The Spanish Civil War raised passions with British artists in a way that few such conflicts have done; in part a response to horror at the actions of Franco’s elected government, supported by Germany and Italy, against the reasonable aspirations of its own people; in part a premonition of what the Civil War would mean if it spread further across Europe.
The exhibition at the Laing Gallery in Newcastle displays 80 works by leading British artists of that period including Henry Moore, Edward Burra, Wyndham Lewis and Roland Penrose, with later works by R.B. Kitaj who visited Catalonia in the 1960s and 1970s. Artists became involved in the conflict through their work, through fundraising efforts and, in some cases, by even joining the Republicans – more than 2,500 people from Britain and Ireland joined 35,000 volunteers from 53 countries to support the Republicans in Spain; the painter Felicia Browne being the first Briton to be killed in the conflict.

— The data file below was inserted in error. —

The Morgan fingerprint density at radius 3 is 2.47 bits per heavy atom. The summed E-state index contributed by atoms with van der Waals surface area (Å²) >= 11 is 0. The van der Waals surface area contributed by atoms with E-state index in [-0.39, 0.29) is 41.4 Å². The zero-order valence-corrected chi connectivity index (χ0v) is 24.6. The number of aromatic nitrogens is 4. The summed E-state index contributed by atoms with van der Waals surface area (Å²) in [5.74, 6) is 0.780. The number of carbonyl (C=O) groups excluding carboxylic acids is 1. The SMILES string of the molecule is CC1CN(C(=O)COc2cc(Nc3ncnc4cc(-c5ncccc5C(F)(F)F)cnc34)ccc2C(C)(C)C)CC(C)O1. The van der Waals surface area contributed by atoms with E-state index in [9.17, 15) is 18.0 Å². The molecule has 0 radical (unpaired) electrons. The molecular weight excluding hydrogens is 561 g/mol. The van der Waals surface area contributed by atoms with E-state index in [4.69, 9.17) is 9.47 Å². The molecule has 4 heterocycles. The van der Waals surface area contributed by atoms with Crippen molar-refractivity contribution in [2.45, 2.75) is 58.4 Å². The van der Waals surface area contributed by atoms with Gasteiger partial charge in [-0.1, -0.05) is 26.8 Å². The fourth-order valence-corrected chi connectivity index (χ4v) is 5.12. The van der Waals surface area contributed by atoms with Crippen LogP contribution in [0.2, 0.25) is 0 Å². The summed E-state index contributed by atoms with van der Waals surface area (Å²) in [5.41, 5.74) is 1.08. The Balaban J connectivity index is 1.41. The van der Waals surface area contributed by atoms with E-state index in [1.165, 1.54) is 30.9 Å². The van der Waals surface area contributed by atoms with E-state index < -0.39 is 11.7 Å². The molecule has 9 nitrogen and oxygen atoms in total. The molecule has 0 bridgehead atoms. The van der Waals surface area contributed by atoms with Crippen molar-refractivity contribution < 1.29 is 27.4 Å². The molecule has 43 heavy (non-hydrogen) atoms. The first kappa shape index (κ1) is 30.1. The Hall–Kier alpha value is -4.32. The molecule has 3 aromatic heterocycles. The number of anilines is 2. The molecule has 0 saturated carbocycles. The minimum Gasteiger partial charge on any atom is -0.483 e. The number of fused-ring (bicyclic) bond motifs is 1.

The bombing of civilians in the Spanish Republican cities of Barcelona, Madrid and Valencia caused widespread condemnation in Britain, as did the destruction of Guernica, the ancient capital of the Basque region of Spain, which was bombed by German and Italian planes on behalf of Franco’s government and which inspired Picasso to create one of his greatest works Guernica, which toured the UK in 1938.
Guernica is in delicate condition and cannot today travel from its home in Spain, but the exhibition shows Picasso’s Weeping Woman from the Tate Gallery, one of several paintings based on figures in the mural, this one showing a weeping woman holding her dead child, for which Picasso’s lover Dora Maar was the model.
The war had a human impact. Refugee children, many of whom had lost their homes and their families, were taken in by Britain and other countries; 4000 children and their teachers arrived at Southampton on the steam ship Habaña to be sent to homes financed by volunteers, trade unions and church groups around the UK. Over 500,000 Spanish Republicans left Spain for France and were interned in camps there.
In the exhibition, Walter Nessler’s work Premonition, painted in 1937 and now in the Royal Air Force Museum, does indeed provide an eerie premonition of what would happen to London a few years later when it was bombed during the Second World War.